Facebook posts show Jefferson Parish Sheriff's Office Deputy Troy Smith and his wife Shantel Wagner smiling over birthday cakes and attending parties together, seemingly cheerful and affectionate.
But their life together came to an abrupt end the night of June 17, when Wagner called 911 to report that her husband had just shot himself in the head at their home on Camellia Lane in Waggaman. He was taken to a hospital, where he died.
Wagner, 35, now has been accused of firing the deadly shot. She was arrested Wednesday by Sheriff’s Office deputies and booked on a count of second-degree murder.
The decision to arrest Wagner came after deputies investigating the death came to question her account of the events leading to the shooting, a JPSO spokesman said in announcing the arrest.
He said deputies determined that the wound was not self-inflicted and obtained a warrant for Wagner’s arrest.
Social media posts give little evidence of discord in their relationship. Pictures on Wagner’s Facebook page show the couple smiling together at a formal event and kissing near a fireplace.
According to an obituary published in The Advocate, Smith was the stepfather of Wagner’s two children, as well as the father of two of his own.
Late Wednesday, Gretna attorney Leo Palazzo issued a statement saying that Wagner worked for his firm and that he knew Smith.
Palazzo said Smith "suffered from PTSD" stemming from his past military service.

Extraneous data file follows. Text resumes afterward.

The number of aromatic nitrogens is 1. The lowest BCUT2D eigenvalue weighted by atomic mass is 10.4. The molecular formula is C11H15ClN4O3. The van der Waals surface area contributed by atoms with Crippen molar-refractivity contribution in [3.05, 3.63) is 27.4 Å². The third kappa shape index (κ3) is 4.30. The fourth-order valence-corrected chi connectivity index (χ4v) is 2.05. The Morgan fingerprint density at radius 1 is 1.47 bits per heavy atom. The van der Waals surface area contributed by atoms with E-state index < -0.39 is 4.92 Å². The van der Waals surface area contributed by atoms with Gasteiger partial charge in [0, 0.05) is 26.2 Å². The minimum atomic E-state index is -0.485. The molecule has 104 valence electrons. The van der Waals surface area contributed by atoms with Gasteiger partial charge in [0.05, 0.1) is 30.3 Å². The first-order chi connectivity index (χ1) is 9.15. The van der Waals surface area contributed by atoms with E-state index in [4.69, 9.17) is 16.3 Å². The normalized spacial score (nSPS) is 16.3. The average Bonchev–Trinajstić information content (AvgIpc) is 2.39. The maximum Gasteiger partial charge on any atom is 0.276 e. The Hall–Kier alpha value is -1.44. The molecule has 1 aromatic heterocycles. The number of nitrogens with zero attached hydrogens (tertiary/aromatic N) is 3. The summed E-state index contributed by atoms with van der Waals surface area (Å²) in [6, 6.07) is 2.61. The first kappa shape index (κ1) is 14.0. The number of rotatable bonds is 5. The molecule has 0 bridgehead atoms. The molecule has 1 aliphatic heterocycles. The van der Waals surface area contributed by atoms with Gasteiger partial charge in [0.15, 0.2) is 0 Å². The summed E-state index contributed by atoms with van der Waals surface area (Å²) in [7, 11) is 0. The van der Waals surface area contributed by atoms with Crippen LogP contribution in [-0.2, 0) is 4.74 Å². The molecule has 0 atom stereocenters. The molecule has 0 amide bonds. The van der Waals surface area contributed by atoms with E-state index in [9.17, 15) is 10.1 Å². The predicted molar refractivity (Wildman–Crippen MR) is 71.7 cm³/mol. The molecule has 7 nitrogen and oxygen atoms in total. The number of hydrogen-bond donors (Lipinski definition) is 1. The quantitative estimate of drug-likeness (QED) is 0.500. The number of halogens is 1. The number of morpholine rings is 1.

"We have evidence from the day he took his own life that he was depressed, had been drinking and taking muscle relaxers and had been engaging in dark, suicidal social media posts," the statement said. "This was a suicide, not a homicide."
Wagner, he said, has been "in shock" since she saw Smith shoot himself in their home. "She's been traumatized by the whole event."
Palazzo urged the District Attorney's Office to refuse the charges against Wagner.
State business records show that Smith and Wagner were listed as officers of a consulting firm, CQB Consulting LLC, that provided tactical and concealed weapons training.
Smith was a respected instructor at the JPSO’s training academy and had also served as a negotiator on the Crisis Negotiations Team.
Before joining the JPSO, he was a member of the New Orleans Police Department from October 1995 to August 2011, serving in the Special Operations Division.
Two years ago, Smith enlisted in the Mississippi Guard, a volunteer force that primarily provides logistical and humanitarian aid during emergencies, such as hurricanes and other disasters.
In 2017, he won state and national awards as the organization's non-commissioned officer of the year, said 1st Lt. Russ Jones. He had recently received his officer’s commission and transferred to a unit headquartered in Jackson, Miss., where he was an operations training officer.
Smith “was a really good soldier,” Jones said. During his short tenure in the Mississippi Guard, he showed “the same level of dedication he displayed in his police work,” Jones said.